Mission San Pedro y San Pablo de Bicuñer

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This article is about the mission near Yuma, Arizona. For the one in southern Arizona, see Mission San Pedro y San Pablo del Tubutama. For the one in California, see San Pedro y San Pablo Asistencia.
Mission San Pedro y
San Pablo de Bicuñer
Location Imperial County, California, near Yuma, Arizona
Coordinates 32°48′59″N 114°30′54″W / 32.81639°N 114.51500°W / 32.81639; -114.51500
Name as founded La Misión de San Pedro y San Pablo de Bicuñer
English translation The Mission of Saint Peter and Saint Paul of Bicuñer
Patron The Apostles Saint Peter and Saint Paul
Founding date January 7, 1781
Founding priest(s) Father Francisco Garcés [1]
Founding Order Franciscan
Native tribe(s)
Spanish name(s)
Quechan
Yuma
Current use Nonextant
California Historical Landmark
CHISL # #921

Mission San Pedro y San Pablo de Bicuñer was founded on January 7, 1781 by Father Francisco Garcés to protect the Anza Trail where it forded the Colorado River.

The settlement, located about ten miles northeast of Yuma Crossing, was not part of the California mission chain, but was administered as a part of the Arizona missions. The Mission site and nearby pueblo was inadequately supported, and Spanish colonists seized the best lands, destroyed the Indians' crops, and generally ignored the rights of the local natives. [1]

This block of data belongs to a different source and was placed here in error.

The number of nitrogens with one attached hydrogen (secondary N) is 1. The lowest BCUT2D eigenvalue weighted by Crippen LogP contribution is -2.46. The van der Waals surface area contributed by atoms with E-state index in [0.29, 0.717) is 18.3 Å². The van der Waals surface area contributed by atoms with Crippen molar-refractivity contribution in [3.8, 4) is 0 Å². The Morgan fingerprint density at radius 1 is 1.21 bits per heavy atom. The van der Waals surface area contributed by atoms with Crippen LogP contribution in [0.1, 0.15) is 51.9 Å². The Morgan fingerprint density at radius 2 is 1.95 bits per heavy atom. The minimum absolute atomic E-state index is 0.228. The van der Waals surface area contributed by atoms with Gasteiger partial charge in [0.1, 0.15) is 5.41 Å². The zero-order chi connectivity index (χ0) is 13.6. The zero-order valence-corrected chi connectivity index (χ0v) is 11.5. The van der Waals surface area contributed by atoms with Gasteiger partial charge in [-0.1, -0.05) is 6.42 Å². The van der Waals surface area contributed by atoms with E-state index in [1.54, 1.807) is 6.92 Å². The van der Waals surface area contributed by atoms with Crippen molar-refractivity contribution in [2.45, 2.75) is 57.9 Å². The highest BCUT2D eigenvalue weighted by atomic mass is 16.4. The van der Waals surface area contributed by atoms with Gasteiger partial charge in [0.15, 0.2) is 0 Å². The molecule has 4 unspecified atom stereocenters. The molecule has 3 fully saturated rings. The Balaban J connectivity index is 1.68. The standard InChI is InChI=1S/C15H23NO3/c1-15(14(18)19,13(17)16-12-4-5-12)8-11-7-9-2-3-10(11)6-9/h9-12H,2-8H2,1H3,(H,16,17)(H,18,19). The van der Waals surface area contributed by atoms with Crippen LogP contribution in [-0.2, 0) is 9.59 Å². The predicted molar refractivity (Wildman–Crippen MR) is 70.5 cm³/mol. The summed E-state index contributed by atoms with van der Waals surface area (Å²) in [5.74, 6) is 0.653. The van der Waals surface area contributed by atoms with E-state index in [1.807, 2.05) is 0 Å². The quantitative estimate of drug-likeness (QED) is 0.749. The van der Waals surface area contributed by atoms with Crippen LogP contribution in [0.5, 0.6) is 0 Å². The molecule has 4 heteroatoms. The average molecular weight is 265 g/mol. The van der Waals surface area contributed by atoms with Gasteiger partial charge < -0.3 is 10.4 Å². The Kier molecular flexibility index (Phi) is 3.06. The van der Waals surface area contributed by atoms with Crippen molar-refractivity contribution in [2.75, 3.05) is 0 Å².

In retaliation, the Quechan (Yuma) Indians and their allies attacked and destroyed the installation and the neighboring Mission Puerto de Purísima Concepción during a three-day period, from July 17–19, 1781. Some 50 Spaniards, including Father Garcés (along with three other friars and Captain Fernando Rivera y Moncada) were killed, and the women and children taken captive. The natives' victory closed this crossing and seriously crippled future communications between Las Californias and New Spain-Mexico.[1]

Today, only a historical marker identifies the site. The marker is on Imperial County Road 524, 0.2 mi W of intersection of Levee and Mehring Roads, 4.4 mi NE of Bard, California.

See also[edit]

References[edit]

  1. ^ a b c R. Douglas Hurt, 2002, The Indian frontier, 1763-1846, UNM Press, ISBN 0-8263-1966-1. Google Books excerpt

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